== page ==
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Have the Olympics gotten too big?

London residents today lost a bid to stop rooftop missile deployments. Many Britons are questioning Olympics they say are most notable for super-sized costs and security.

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Sinclair talks over the noise of construction trucks doing last-minute work on the Olympic Park. Sinclair says the reclaimed area had industrial scars but also overgrown orchards that enthusiasts were beginning to replant.

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He ends the walk in front of Stratford's revamped transit station, and points up past an elevated footbridge. Rising castle-like is Europe's biggest urban mall, newly opened by Australia's Westfield Group.

"You come out of this station and you can't access the Olympic site without having to walk through that," he says. "The first thing you'll see on the right-hand side is an enormous casino."

New jobs in 'derelict' spaces

The perspective is different on another walking tour accompanied by Jamie Hodge with the Stratford Renaissance Partnership, a consortium of organizations with a stake in the area's redevelopment. As he walks through the mall, he, too, notes that most Olympic spectators are going to walk this route, "which is why you can see [luxury retailers like] Liberty, Prada," he says, pointing. "It'll be interesting to see how many will stay."

The mall employs 10,000 people, at least 2,000 of whom were previously unemployed, according to the government's London Legacy Development Corporation (LLDC).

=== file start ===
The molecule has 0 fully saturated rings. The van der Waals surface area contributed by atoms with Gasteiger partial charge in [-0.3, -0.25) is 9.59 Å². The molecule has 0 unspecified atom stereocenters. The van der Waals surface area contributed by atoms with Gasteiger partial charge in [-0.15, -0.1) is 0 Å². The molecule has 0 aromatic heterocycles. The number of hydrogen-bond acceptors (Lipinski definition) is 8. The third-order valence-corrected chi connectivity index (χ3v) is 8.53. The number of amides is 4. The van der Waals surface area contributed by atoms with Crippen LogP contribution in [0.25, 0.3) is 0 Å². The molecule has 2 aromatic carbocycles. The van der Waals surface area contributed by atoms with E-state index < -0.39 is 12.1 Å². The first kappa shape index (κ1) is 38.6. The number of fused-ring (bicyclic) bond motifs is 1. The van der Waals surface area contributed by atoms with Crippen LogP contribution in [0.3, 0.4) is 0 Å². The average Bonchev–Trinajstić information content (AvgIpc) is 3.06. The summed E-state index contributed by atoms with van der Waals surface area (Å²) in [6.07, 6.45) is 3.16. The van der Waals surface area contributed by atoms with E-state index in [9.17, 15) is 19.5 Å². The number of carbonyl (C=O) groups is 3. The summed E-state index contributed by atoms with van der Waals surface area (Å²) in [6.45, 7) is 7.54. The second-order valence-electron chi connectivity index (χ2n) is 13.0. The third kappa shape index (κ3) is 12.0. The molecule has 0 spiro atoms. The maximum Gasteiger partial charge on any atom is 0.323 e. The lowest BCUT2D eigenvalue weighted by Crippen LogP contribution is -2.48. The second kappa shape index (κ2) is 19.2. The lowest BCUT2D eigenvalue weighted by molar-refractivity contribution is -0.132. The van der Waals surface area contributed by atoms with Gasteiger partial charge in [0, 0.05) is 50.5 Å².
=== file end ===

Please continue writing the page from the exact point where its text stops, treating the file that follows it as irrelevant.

But shopping there is mostly beyond the reach of locals, says young resident Rob Winkel. Instead, the trains bring shoppers from outside.

Still, jobs hold the promise of lifting up residents. The LLDC says the reuse of the four permanent Olympic venues will provide 8,000 to 10,000 jobs. And the new hotels are taking in nearby college students, training them in the hospitality industry and offering them lasting jobs.

"Marks & Spencer, Holiday Inn, they are now telling businesses coming in that you can hire local people [and] they are a fantastic workforce," says Paul Brickell with the LLDC. He hopes the coming of Siemens will similarly reassure other high-tech firms.

The little guys

On the walk, Mr. Hodge points out a set of abandoned buildings surrounded by shattered glass and graffiti. "You see here: urban dereliction. This is what a lot of the site was."

Could redevelopment of such spaces be done with smaller local firms rather than big multinationals?

"If it were up to me, I would have local stores, but we don't live in a world where investment is dictated by [them]," he replies. "Do I like the fact that the biggest McDonald's in the world is being built in the Olympic Park? No."

As Hodge walks down Stratford's main street, he points out several small local businesses sprouting near the Holiday Inn. One is a Victorian theater that had been a dangerous nightclub. Locals have refurbished it to offer live shows and boxing. A nonprofit artist studio and an upscale Moroccan restaurant have also opened.

But there are signs of loss, too. A furniture store is closing because of higher rents. Hodge is sad to see the greasy-spoon Pie Crust Cafe shuttered.

One of the old businesses that survives is Cafe Mondo, recently reopened after renovations. Proprietor Antonio Zeolla owns the building, insulating him from rent hikes.

Times are tough, though. When Cafe Mondo first opened in 1997, no one in Stratford knew what a cappuccino was. Now he's competing against nearby Westfield mall.

But he's still happy with the redevelopment. "The best thing is putting the area on the map," he says. "Stratford now, everyone knows where it is, from all over the world."


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